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In the FCS Huddle: Bagnoli has set an Ivy standard

( - The most empathy Harvard's Tim Murphy has among his Ivy League coaching brethren is reserved for Penn defensive coordinator Ray Priore.

Come Dec. 1, Priore will replace the dean of Ivy League football coaches, Al Bagnoli, who will retire after this year's 23rd season with the Quakers.

"Just a tremendous success," Murphy said of a Penn program that Bagnoli has guided to nine outright league titles and a 146-72 record (.670).

"To emulate that, I would hate to be the next guy."

Tuesday was a day to celebrate Bagnoli as the Ivy League conducted a preseason coaches conference call in conjunction with the release of a media poll that favored Princeton in the narrowest of margins to win the league title again over its fellow 2013 co-champion, Harvard. Penn was picked fourth following a rare subpar season.

Cornell's David Archer, who will be the "other" coach in Bagnoli's final game on Nov. 22, talked about how the veteran mentor made it a special point to welcome him into the head coaching fraternity last year.

Brown's Phil Estes called Bagnoli "a winner, he's a leader, he's a guy that I have the utmost respect for as a coach and how his teams play, how they (have) represented the Ivy League and what we're all about.

Columbia's Pete Mangurian, who also led Cornell's program, even joked, "I won't say I'm going to miss him" - knowing full well that he's contributed five times (in five games) to Bagnoli's 110 wins and .714 winning percentage in Ivy games, which both rank second in league history.

While the NCAA ranks continue to go through upheaval in so many ways, the Ivy League continues to find how refreshing it is to mix strong academics with athletics and develop leaders both on and off the field.

The way the 61-year-old Bagnoli has kept his program at an exemplary level reflects the greatness of his overall work. He could have moved on to coaching offers in FBS conferences like the Mid-American Conference and Conference USA, but he's loved his role of being a second father to the players in his program.

"I've been fortunate to be a part of some really, really great moments," Bagnoli said, "record-setting winning streaks and back-to-back championships and dominant teams and great kids and also to be a part of some tragedies. You had two (player) suicides we had to deal with.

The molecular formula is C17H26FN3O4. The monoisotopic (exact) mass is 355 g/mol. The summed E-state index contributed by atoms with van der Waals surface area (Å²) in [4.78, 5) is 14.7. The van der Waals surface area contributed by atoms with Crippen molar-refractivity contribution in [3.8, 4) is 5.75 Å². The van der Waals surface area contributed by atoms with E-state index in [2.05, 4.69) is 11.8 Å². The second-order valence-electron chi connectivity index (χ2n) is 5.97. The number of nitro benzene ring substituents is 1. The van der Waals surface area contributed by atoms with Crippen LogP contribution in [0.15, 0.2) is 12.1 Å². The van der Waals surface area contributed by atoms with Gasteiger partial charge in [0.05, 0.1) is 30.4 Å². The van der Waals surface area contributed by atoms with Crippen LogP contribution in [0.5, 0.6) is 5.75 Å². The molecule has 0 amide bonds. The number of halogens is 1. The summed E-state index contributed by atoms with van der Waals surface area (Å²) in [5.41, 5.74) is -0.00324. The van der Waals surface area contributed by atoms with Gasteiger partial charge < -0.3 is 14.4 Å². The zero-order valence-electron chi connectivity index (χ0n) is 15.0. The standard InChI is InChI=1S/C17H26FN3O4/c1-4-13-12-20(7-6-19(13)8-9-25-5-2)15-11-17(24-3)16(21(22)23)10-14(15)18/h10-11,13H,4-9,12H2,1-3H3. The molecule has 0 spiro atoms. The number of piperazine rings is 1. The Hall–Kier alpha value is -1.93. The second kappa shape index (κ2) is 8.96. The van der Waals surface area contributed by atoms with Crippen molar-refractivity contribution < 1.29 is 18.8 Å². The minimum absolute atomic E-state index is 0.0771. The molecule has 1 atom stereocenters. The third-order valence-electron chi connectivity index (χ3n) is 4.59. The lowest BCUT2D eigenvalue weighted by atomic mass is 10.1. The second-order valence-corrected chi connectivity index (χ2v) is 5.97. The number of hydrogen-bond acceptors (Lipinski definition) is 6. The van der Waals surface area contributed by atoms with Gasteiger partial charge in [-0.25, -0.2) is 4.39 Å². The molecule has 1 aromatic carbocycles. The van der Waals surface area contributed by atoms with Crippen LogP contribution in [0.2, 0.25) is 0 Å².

"I think if you stay at any job long enough, there's always going to be a balance between the really good high moments and some of the low moments. And I think I've experienced the extremes on both ends. I feel very blessed to be part of such a great institution, dealing with some great kids like our entire league deals with. It's just been an honor to be a part of something for this long. We just hope that we can go out on a good note."

Penn slumped to 4-6 last season (3-4 Ivy) for just his second losing season on the field (the 1997 team later forfeited much of its season for use of an ineligible player) while he's become the winningest coach in the 137-year history of Quakers football.

Many times the Ivy preseason poll is wrong - in fact, Penn was the preseason choice last year after coming off the 2012 Ivy title - so the Quakers can draw motivation from their doubters. Their quarterback, sophomore Alek Torgersen, might be short on experience but not talent, there's depth at running back and wide receiver, and senior Daniel Davis is an All-American linebacker who will fuel an always physical defense that also boasts veterans Austin Taps and Feerooz Yacobi up front.

"It's hard to continually win in this league," Bagnoli said. "I think we got humbled a little bit, I think our guys are much more intuned with what we want and how to go about it, and (with a) much better worth ethic and preparation, and a much better greater excitement heading into this season."

Ironically, Penn's coach-in-waiting - Priore - has been with the Quakers longer than Bagnoli. Priore started as the assistant linebackers coach in 1987 and was kept on staff when Bagnoli arrived from Union College (where he amassed 86 wins in 10 seasons) in 1992.

Priore has contributed greatly to the Penn model that just about everybody in the Ivy League has tried to emulate in recent decades.

But late this fall, he will be the one in the unenviable position of trying to succeed someone you can call an Ivy League legend as much as you can call him Al.

"He says what he means, he means what he says, and you know that his teams are going to be a reflection of that," Murphy said of Bagnoli.

"He's been able to adapt and innovate and just keep things really fresh and keep things at a high level for so many years. And I think that's the mark of a great coach."

Princeton edged Harvard in the preseason poll by one first-place vote and one point, marking the closest poll since Harvard and Yale shared the No. 1 preseason spot in 2008. Both teams were 6-1 in Ivy games last season - Princeton won the head-to-head meeting, fittingly in triple overtime - and Princeton returns the league's 2013 offensive player of the year, Walter Payton Award finalist Quinn Epperly at quarterback, while Harvard brings back the 2013 defensive player of the year, Buck Buchanan Award finalist Zach Hodges at defensive end.

Dartmouth, which finished in third place last season, was picked third in the poll, prompting coach Buddy Tevens to say, "We're not finished."

Neither is Al Bagnoli.


Media Poll

1. Princeton (9 first-place votes), 128 points

2. Harvard (8), 127

3. Dartmouth, 91

4. Penn, 79

5. Yale, 68

6. Brown, 65

7. Cornell, 34

8. Columbia, 20

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